Evans noted, however, that beekeepers have been managing killer bee colonies for years after proper training, so people should not fear bees because of the reputation of the killer bees.
Colony collapse disorder
One of the more pressing matters facing bees is the emergence of colony collapse disorder (CCD), which is decreasing the honey bee population exponentially. Considering that one in three bites of food is ultimately dependent on insect pollination, the far-reaching effects of CCD could be catastrophic.
The immediate causes of CCD, which was discovered by a central Pennsylvania beekeeper, are unknown. There are many potential factors involved, including diseases, colony management strategies or pesticides in the environment, Evans said. Parasitic mites are believed to be transmitting viral infections, which contribute to colony stress and ultimately kill the bees.
"In general, the average person doesn't know much about bees, which is a shame," Evans said. "If you're a beekeeper or you use bees for research or teaching you are intimately connected to what affects their health. Long before colony collapse disorder was identified, beekeepers had complained about 'fall dwindling disease.' Beekeepers and researchers noticed their bees were sick in the fall season."
One of the reasons that diseases are challenging beekeepers is because when one bee is sick, it affects the whole colony. Honey bees are social insects. They differ from other bees because they have cooperation in their colonies. As such, they also are models of social behavior.
"They have a social stomach, meaning if one bee is hungry, they will signal a sister and she'll be obliged to share her food," Evans said.
Bees also divide the labor needed to maintain their hives and, contrary to "Bee Movie," starring Jerry Seinfeld, bees do not choose one job and stick with it; they change jobs throughout their lives. Worker bees also are female, not male, as the movie portrays.
The queen bee
Another intriguing fact about worker honey bees is that they know within 20 minutes if their queen is gone from the hive, Evans said. Because workers need a queen to maintain their colony, they will quickly rear a new queen from an egg laid by the queen.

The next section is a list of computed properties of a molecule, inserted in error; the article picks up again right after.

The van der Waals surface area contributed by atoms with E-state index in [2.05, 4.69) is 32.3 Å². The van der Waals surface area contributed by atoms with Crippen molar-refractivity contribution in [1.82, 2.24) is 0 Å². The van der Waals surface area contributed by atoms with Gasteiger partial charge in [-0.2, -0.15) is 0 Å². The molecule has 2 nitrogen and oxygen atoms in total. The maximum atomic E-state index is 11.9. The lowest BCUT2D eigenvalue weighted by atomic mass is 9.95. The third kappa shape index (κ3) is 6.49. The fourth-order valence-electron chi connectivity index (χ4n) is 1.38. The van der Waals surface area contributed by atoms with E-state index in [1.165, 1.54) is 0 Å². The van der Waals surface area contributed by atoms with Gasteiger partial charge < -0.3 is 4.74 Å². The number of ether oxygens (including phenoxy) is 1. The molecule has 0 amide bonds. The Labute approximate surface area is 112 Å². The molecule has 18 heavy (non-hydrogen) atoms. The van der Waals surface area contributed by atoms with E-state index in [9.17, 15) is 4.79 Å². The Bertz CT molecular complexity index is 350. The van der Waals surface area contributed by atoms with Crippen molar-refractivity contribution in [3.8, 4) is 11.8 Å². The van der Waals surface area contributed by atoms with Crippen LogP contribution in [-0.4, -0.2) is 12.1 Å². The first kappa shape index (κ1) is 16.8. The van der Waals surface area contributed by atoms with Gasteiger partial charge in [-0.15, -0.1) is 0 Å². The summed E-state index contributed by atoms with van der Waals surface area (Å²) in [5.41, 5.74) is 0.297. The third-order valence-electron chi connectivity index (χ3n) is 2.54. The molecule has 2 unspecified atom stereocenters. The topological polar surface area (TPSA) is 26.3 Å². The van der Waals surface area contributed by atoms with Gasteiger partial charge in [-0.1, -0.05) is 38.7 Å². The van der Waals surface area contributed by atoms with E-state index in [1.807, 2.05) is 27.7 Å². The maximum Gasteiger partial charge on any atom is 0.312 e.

"As the egg grows into larvae, the workers feed it 'royal jelly' from special glands in their heads, which turns the larva into a queen," Evans explained. "Without royal jelly, female bee larvae grow into workers."
Rather than wait for the workers to rear a new queen, a beekeeper can take control of the re-queening process, Evans said.
"If you take the queen out of a hive and put another one in immediately, the worker bee will kill it," she said. "If you take the queen out for 24 hours and then just put a new queen in, they will mostly not accept her as the new queen. They get agitated because she doesn't smell like their mom. But, if you put the queen in the hive within a screened cage stoppered by sugar candy, by the time they eat through the candy to free the queen, they will most likely accept the new queen as the head of the colony, even though she may not be related to the rest of the family. It's quite fascinating."
Evans hopes her book will provide a resource for those who are curious about bees in the general public so that more people will understand their importance.
"We can't leave all the information about bees, pollination and food production to scientists, farmers and beekeepers," Evans said. "We all share our dependence on these insects, so we need to know about their biology and how to keep them healthy."